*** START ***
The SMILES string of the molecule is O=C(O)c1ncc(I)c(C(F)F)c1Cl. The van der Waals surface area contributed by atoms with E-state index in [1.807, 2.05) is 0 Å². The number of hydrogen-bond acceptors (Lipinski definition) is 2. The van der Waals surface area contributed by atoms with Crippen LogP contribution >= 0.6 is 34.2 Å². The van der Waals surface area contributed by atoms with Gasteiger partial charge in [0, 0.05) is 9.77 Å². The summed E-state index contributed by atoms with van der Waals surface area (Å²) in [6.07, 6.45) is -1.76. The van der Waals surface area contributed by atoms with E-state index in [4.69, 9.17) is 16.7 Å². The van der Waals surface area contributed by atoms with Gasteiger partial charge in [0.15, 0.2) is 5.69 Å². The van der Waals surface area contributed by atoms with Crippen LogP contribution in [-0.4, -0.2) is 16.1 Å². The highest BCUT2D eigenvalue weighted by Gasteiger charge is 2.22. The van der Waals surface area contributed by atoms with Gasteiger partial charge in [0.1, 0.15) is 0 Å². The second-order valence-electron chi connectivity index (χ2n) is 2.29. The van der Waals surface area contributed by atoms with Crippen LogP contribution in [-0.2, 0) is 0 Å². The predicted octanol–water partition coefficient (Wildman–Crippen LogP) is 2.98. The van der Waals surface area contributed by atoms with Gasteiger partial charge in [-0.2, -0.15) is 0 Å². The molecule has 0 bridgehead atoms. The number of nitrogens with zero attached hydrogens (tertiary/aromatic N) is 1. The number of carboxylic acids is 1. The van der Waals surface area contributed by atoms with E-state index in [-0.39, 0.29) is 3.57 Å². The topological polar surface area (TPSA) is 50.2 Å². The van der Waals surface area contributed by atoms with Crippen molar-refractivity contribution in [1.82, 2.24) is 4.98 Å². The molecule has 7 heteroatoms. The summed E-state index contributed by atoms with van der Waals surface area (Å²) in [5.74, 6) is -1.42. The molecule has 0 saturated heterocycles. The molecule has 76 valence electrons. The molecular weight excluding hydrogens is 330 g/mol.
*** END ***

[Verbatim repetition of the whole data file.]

The SMILES string of the molecule is O=C(O)c1ncc(I)c(C(F)F)c1Cl. The van der Waals surface area contributed by atoms with E-state index in [1.807, 2.05) is 0 Å². The number of hydrogen-bond acceptors (Lipinski definition) is 2. The van der Waals surface area contributed by atoms with Crippen LogP contribution >= 0.6 is 34.2 Å². The van der Waals surface area contributed by atoms with Gasteiger partial charge in [0, 0.05) is 9.77 Å². The summed E-state index contributed by atoms with van der Waals surface area (Å²) in [6.07, 6.45) is -1.76. The van der Waals surface area contributed by atoms with E-state index in [4.69, 9.17) is 16.7 Å². The van der Waals surface area contributed by atoms with Gasteiger partial charge in [0.15, 0.2) is 5.69 Å². The van der Waals surface area contributed by atoms with Crippen LogP contribution in [-0.4, -0.2) is 16.1 Å². The highest BCUT2D eigenvalue weighted by Gasteiger charge is 2.22. The van der Waals surface area contributed by atoms with Gasteiger partial charge in [0.1, 0.15) is 0 Å². The second-order valence-electron chi connectivity index (χ2n) is 2.29. The van der Waals surface area contributed by atoms with Crippen LogP contribution in [-0.2, 0) is 0 Å². The predicted octanol–water partition coefficient (Wildman–Crippen LogP) is 2.98. The van der Waals surface area contributed by atoms with Gasteiger partial charge in [-0.2, -0.15) is 0 Å². The molecule has 0 bridgehead atoms. The number of nitrogens with zero attached hydrogens (tertiary/aromatic N) is 1. The number of carboxylic acids is 1. The van der Waals surface area contributed by atoms with E-state index in [-0.39, 0.29) is 3.57 Å². The topological polar surface area (TPSA) is 50.2 Å². The van der Waals surface area contributed by atoms with Crippen molar-refractivity contribution in [1.82, 2.24) is 4.98 Å². The molecule has 7 heteroatoms. The summed E-state index contributed by atoms with van der Waals surface area (Å²) in [5.74, 6) is -1.42. The molecule has 0 saturated heterocycles. The molecule has 76 valence electrons. The molecular weight excluding hydrogens is 330 g/mol.